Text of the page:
Among the other native mammals in the puma’s diet in Santa Cruz province edentates, present in the diet in Monumento Natural Bosques Petrificados, is a frequent puma prey item in other areas of Patagonia (Branch et al., Reference Branch, Pessino and Villareal1996; Novaro et al., Reference Novaro, Funes and Walker2000; Pessino et al., Reference Pessino, Sarasola, Wander and Besoky2001). The Patagonian mara is an uncommon item in the diet of pumas; it was found only in puma scats from the 25 de Marzo Ranch, which is at the southern limit of the distribution of the Patagonian Mara (Redford & Eisenberg, Reference Redford and Eisenberg1992). To our knowledge this is the first study to report its presence in the diet of the puma in an unprotected area. The contribution of rodent biomass to the puma diet in Santa Cruz was similar to that in north-western Patagonia (Novaro et al., Reference Novaro, Funes and Walker2000) but much less than in Central America, where rodents are the main prey item of the puma (Iriarte et al., Reference Iriarte, Franklin and Johnson1990a). This difference is probably due to the lack of larger prey in Central America, or because of trophic competition with the jaguar Panthera onca (Scognamillo et al., Reference Scognamillo, Maxit, Sunquist and Polisar2003).
Both the Magellanic penguin, in Monte León National Park, and the lesser rhea, in Monumento Natural Bosques Petrificados, were prominent in the puma’s diet. The Magellanic penguin is a newly recorded prey item for the puma. At Monte León National Park, Magellanic penguins nest under bushes, or dig burrows, throughout spring and summer (September–April; Schiavini et al., Reference Schiavini, Yorio, Gandini, Raya Rey and Boersma2005). The penguin can be a valuable prey for the puma not only because of its body mass (3.65 kg; Gandini et al., Reference Gandini, Frere and Holik1992) but also because of its abundance and predictability at the colonies. The second most consumed bird species, the lesser rhea, is distributed across the entire Santa Cruz province (Travaini et al., Reference Travaini, Bustamante, Rodriguez, Zapata, Procopio, Pedrana and Peck2007). This species was also consumed by pumas in Chile in Torres del Paine National Park but at a low frequency (Franklin et al., Reference Franklin, Johnson, Sarno and Iriarte1999).
Our results show that native prey, specially guanacos, are the most important prey for pumas in southern Patagonia, both in protected and unprotected areas, thus showing that native species are still performing an ecological function as prey for pumas. Our results do not support the suggestion of Novaro et al. (Reference Novaro, Funes and Walker2000) that native prey no longer have an ecological role as prey of the puma in Argentine Patagonia, at least in Santa Cruz province. Many sheep ranches in north and central Santa Cruz province were abandoned during 1991–2003 because of a combination of economic and climatic factors (Travaini et al., Reference Travaini, Zapata, Martínez-Peck and Delibes2000) and this could have lead to a resurgence of native prey. We suggest, therefore, that native prey could be restored to those areas of Argentine Patagonia, such as the north-west, where they are currently ecologically extinct. Facilitating native species recovery and/or restoration and applying more rigorous controls to prevent the introduction of potential alien prey species of the puma both, within and outside protected areas, needs to be evaluated as a regional strategy.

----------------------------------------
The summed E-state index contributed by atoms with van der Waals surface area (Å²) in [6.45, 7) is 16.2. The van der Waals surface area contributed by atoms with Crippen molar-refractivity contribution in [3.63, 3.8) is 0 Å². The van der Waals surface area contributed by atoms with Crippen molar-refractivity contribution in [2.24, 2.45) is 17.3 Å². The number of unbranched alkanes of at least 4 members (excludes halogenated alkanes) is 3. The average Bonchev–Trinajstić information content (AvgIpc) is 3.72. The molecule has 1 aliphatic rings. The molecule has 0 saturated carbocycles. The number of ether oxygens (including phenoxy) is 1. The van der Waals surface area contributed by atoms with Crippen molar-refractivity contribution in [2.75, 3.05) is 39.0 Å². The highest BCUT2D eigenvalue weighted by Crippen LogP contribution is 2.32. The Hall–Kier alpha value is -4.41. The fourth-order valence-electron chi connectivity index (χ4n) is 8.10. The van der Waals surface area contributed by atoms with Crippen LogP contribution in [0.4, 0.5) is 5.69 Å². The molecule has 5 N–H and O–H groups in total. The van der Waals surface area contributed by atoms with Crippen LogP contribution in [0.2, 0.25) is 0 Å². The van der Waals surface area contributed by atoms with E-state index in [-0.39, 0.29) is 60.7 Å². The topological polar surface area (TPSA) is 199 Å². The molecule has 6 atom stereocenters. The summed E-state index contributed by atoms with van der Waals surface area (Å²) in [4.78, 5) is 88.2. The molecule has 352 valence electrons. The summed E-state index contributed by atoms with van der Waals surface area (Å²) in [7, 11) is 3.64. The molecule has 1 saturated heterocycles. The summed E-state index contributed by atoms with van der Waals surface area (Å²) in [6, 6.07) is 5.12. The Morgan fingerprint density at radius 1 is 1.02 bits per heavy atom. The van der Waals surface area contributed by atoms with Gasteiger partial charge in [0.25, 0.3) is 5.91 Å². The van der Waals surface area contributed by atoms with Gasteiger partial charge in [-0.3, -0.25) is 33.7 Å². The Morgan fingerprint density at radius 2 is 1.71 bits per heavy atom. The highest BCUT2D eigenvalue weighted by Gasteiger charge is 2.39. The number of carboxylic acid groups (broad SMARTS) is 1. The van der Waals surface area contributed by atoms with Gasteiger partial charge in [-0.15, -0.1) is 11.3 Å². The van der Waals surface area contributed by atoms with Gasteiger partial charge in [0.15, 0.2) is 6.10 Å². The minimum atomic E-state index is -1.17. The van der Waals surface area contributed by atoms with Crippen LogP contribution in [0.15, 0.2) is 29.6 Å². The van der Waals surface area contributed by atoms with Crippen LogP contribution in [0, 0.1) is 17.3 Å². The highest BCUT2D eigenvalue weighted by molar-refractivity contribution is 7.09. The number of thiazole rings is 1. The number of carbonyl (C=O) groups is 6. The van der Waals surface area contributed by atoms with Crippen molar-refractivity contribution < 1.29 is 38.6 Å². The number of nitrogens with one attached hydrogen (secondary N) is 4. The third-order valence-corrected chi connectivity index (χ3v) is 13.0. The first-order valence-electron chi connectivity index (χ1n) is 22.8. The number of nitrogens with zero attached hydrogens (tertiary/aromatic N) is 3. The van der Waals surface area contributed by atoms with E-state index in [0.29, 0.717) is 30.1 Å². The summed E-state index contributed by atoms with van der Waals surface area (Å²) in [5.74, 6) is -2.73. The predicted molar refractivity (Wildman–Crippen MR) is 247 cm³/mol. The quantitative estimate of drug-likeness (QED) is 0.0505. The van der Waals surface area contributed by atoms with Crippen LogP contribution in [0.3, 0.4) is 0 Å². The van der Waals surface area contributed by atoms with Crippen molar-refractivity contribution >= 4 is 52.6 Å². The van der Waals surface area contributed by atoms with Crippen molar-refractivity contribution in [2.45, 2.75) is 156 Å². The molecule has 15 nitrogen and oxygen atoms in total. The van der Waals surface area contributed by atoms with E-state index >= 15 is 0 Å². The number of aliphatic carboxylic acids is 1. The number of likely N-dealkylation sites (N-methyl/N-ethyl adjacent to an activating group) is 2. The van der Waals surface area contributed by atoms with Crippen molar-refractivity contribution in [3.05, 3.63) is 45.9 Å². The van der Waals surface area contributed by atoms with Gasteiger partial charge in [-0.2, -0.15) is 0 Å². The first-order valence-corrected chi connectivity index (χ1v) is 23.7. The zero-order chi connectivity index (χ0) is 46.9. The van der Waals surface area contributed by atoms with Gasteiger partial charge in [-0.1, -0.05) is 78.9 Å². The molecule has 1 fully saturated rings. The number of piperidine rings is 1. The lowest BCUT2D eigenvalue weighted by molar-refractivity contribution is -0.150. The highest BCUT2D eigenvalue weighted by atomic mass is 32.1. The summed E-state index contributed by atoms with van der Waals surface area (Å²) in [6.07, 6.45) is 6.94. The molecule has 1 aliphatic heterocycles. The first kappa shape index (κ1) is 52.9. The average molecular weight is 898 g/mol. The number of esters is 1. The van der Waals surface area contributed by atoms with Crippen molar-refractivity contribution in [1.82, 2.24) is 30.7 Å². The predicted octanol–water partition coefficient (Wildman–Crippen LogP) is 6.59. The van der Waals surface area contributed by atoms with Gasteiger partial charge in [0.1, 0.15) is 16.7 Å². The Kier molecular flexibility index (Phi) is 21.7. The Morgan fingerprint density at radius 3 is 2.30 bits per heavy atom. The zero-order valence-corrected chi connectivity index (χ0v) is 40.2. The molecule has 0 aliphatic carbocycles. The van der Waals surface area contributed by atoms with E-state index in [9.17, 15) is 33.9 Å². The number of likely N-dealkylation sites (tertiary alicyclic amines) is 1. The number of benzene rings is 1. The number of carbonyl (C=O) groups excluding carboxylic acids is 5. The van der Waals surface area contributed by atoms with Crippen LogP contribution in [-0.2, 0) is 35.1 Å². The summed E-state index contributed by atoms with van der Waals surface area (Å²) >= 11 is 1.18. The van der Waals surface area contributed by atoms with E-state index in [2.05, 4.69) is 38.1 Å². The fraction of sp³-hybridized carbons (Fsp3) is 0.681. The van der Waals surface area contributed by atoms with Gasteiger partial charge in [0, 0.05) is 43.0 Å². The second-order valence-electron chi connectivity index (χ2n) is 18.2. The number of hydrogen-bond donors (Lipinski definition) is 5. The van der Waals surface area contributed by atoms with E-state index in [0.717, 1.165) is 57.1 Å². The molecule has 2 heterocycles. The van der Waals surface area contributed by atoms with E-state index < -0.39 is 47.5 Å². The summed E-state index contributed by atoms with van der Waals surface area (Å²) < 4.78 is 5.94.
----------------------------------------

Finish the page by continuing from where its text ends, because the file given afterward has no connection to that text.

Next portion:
Funds were provided by the Universidad Nacional de la Patagonia Austral, Universidad Nacional de La Pampa, project PI29/B099 and the BBVA Foundation through a grant under the Conservation Biology Program. We acknowledge the support and permits provided by the National Parks Administration of Argentina and the ranch owners. During the writing of this article JIZM was supported by a Conservation, Research and Education Opportunities fellowship programme and Consejo Nacional de Investigaciones Científicas y Técnicas predoctoral fellowship. C. Zoratti, L. Montenegro, G. Soria, F. Escobar, G. Aguilera, P. Collavino, E. Daher, M. Yaya and M. Bronfman collaborated in the fieldwork. We also thank J.B. Mesa, J. Feaga and an anonymous reviewer for help and comments.
Juan Ignacio Zanón’s research focuses on the ecology and conservation of carnivores in Argentine Patagonia. Alejandro Travaini, Sonia Zapata and Diego Procopio are scientific researchers at the Research Center of Puerto Deseado–National University of Patagonia Austral. They are working on behavioural ecology and conservation of wildlife in the southernmost continental province of Argentine Patagonia. Miguel Ángel Santillán carries out research on raptors and passerines in La Pampa province of Argentina.